But if they had a plan, and anticipated that they would be tired, they can pack their gym clothes before going to work. They can have a 2pm cup of coffee for an energy boost. They can have the right foods on-hand to prevent a mid-afternoon energy crash. Your client can put this plan into action before the problem actually presents itself. And then they can work out as scheduled.
You’ll never be able to anticipate all of the challenges that come up. That’s what checkpoints are for. But this level of strategizing creates realistic expectations, builds confidence, and beats the most common and obvious challenges to consistency.
As a trainer, you’re in an excellent position to help with this. Because you see a variety of clients, you have an up-close view of the factors that make people quit. The more clients you help with this exercise, the better that help will be.
Step 5: Putting it All Together
Once you’ve helped your client with the previous four steps, step five is easy. Distill all of this work into a single page: the master road map to consistency.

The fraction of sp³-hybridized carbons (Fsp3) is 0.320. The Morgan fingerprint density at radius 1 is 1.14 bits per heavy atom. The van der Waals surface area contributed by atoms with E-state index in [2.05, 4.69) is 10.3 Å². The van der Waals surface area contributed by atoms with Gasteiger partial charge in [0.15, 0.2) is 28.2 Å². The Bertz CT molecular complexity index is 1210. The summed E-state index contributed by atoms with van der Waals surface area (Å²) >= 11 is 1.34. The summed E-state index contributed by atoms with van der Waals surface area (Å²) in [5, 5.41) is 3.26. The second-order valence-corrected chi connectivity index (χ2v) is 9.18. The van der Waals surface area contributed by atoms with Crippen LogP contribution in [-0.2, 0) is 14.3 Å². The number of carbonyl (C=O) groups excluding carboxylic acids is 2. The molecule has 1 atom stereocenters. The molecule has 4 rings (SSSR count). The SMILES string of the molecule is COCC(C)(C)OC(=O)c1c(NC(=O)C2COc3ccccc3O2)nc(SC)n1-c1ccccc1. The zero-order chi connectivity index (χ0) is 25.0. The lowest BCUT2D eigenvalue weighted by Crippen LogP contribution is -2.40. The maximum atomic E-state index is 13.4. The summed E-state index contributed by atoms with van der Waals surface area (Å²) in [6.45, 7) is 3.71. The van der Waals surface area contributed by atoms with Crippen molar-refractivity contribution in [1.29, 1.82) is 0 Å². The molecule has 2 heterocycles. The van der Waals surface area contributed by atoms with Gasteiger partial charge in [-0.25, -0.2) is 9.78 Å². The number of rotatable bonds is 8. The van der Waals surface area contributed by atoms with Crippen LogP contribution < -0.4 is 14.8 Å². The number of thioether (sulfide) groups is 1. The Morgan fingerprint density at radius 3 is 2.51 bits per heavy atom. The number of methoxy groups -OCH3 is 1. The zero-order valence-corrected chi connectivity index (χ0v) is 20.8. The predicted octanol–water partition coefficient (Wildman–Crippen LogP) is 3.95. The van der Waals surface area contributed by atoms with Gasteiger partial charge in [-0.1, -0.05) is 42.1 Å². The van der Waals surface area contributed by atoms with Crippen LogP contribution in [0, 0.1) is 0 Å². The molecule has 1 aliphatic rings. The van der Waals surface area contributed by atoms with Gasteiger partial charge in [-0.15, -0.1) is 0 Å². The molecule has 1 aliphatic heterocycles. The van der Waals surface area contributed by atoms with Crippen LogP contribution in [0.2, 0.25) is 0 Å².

When everything comes together, amazing things happen
- A specific, realistic goal with a deadline
- 3 reasons that goal is personally important
- 3 or more checkpoints (number depends on the overall goal deadline), and criteria for success and failure at each point
- At least 3 challenges your client is likely to face along the way
- At least one solution (if possible, more) to each challenge
With this exercise completed, the actual exercise becomes much easier. Your clients can become more consistent, a benefit both for them and your business.